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Some people go through life content with the usual routine: go to work, talk about the weather, and go home to pleasant dreams of the perfect commute. Carl Cephas is not one of those people.

A merry prankster, Cephas is a short, round man with a bellowing laugh who tries to subvert the 9-to-5 grind every chance he gets. In his job at the Library of Congress (LC), this is no easy task: Many employees in the James Madison Building endure long stretches in the bowels of their windowless workplace, so Cephas likes to add spice to the sometimes dreary shifts. To a Louisiana co-worker, he has shouted a line from the cult film The Alligator People, starring Lon Chaney Jr.: “I’m gonna get you, Alligator Girl!” To another employee who sometimes dons a suit and tie for formal presentations, he has quipped, “Hey geek, gimme your lunch money.”

Over the years, those jokes have prompted snickers and the occasional laugh from other LC drones. But recently, Cephas has come up with a few new in-office gags that his superiors don’t find too funny.

The items in question are a copy of the novel Going Postal and some serial-killer trading cards, particularly one featuring Howard Unruh, the so-called father of modern mass murder. A 28-year-old pharmacy student who lived with his parents, Unruh gunned down more than a dozen neighbors in a New Jersey town in 1949 because he believed they had insulted him.

According to LC authorities, the items hold something more than cultural interest for Cephas. “During the past few months you have been saying that you were going to ‘go postal’ on a few employees, and have also indicated that you were ‘going to get’ certain unnamed employees,” states a May 1 letter from LC Director of Personnel Ben Benitez. “You have a book at your workstation, titled Going Postal and have shown others a card from ‘True Crime Series Two: Serial Killers and Mass Murderers,’ regarding Howard Unrum [sic], who killed 13 people in 13 minutes.”

Without telling Cephas of its investigation or the identity of his accusers, LC officials decided that he might be a human time bomb, ready to go postal at any moment. He was suspended from work and barred from the Madison building, and he has become the subject of a full internal investigation.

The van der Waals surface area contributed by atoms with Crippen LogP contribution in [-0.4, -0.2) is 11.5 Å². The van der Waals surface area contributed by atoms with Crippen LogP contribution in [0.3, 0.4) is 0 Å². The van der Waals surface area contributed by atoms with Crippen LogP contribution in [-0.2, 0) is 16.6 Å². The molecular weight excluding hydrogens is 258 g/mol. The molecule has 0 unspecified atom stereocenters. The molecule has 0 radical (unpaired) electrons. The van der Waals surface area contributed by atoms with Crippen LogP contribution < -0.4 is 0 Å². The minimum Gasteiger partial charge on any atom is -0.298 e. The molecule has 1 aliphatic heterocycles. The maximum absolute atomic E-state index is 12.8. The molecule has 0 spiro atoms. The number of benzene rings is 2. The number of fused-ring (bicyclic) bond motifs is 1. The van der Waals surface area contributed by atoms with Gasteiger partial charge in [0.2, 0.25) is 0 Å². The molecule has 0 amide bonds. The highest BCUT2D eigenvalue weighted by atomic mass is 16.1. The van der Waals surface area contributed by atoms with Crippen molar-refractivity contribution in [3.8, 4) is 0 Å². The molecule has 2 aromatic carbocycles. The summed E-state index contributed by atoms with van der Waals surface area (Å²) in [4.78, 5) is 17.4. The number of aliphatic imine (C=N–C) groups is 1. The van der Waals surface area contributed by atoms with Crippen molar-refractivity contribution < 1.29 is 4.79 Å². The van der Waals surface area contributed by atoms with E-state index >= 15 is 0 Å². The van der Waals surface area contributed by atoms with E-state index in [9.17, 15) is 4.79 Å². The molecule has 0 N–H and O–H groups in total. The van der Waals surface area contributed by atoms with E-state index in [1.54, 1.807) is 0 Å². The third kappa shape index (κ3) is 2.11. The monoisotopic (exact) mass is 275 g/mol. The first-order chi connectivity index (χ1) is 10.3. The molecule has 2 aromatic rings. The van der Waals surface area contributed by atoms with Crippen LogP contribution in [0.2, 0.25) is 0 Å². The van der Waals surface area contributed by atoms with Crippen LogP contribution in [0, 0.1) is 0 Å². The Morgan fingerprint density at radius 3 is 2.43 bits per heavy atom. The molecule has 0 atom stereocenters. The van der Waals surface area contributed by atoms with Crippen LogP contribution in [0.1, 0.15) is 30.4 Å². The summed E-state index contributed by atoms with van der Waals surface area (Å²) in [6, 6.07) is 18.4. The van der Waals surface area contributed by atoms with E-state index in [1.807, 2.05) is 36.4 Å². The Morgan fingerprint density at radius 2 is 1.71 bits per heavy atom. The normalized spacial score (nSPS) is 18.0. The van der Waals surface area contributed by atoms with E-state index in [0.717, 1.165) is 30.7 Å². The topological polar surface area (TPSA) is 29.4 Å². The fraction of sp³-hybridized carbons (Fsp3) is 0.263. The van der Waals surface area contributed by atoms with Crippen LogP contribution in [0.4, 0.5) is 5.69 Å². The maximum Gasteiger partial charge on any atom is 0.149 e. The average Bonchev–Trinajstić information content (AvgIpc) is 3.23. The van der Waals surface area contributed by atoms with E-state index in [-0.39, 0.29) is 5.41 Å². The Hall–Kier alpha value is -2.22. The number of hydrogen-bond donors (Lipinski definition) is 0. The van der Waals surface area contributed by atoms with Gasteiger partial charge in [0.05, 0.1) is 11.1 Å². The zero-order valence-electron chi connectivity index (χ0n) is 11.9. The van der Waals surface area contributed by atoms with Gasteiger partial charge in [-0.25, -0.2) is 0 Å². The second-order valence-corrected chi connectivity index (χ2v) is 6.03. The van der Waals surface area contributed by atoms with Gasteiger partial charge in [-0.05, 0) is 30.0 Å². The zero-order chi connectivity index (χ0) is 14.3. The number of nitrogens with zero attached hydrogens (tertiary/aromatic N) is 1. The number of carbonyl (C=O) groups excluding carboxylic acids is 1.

The library’s personnel office, for a change, is on the offensive. Renowned as the national treasure that sprang from Thomas Jefferson’s used-book collection, LC is as much a bureaucracy as the Pentagon—and it wrote the book on federal employee grievances. In 1992, a group of black employees who sued over unfair hiring and promoting practices at LC received a $15 million settlement. In recent years, employees have complained about the library’s rigid—some have claimed Draconian—implementation of fit-to-work psychological exams, a practice that most other government agencies had long since abandoned.

A 16-year library veteran, Cephas never thought he’d add another chapter to LC’s history of employment conflict. A pop-culture junkie, Cephas had a gig that well suited his interests: retrieving books and musical scores for the Performing Arts Reading Room. Where else can you get paid to nail a reference to “Rock Me Amadeus” by the late Falco or some other forgotten one-shot wonder? Recently, he helped folks from Sen. Ted Kennedy’s office track down a Wings song to be used in a tribute to the late Linda McCartney.

The celebrity work is rare, though. Cephas spent most of his time scouring the basement stacks filling call-slip requests, a game of fetch that can get old fast. To thwart the monotony, he tried to have fun at work, and his desk became a shrine to the movies he worships as head of the Washington Psychotronic Film Society. “I consider my desk a work of art,” he says. “Some people like the Redskins; some people love The Far Side or pictures of cute puppy dogs. I like all kinds of stuff.” A partial inventory hints at his trash-culture aesthetic: There is a squeezable Godzilla clenching a Mardi Gras King Cake baby in its jaws, an empty gumball machine, a squatting Buddha, a Freddy Krueger Head squirt gun, and Dudley Do-Right and Gumby loitering next to a voodoo doll.

Though he loves to show off his collection, Cephas says he took care not to offend anyone who might be passing by. For example, he kept his fake vomit and his fake dog crap inside a drawer, away from those who might not appreciate doo-doo jokes. His sense of discretion, however, somehow failed to impress the folks over at personnel.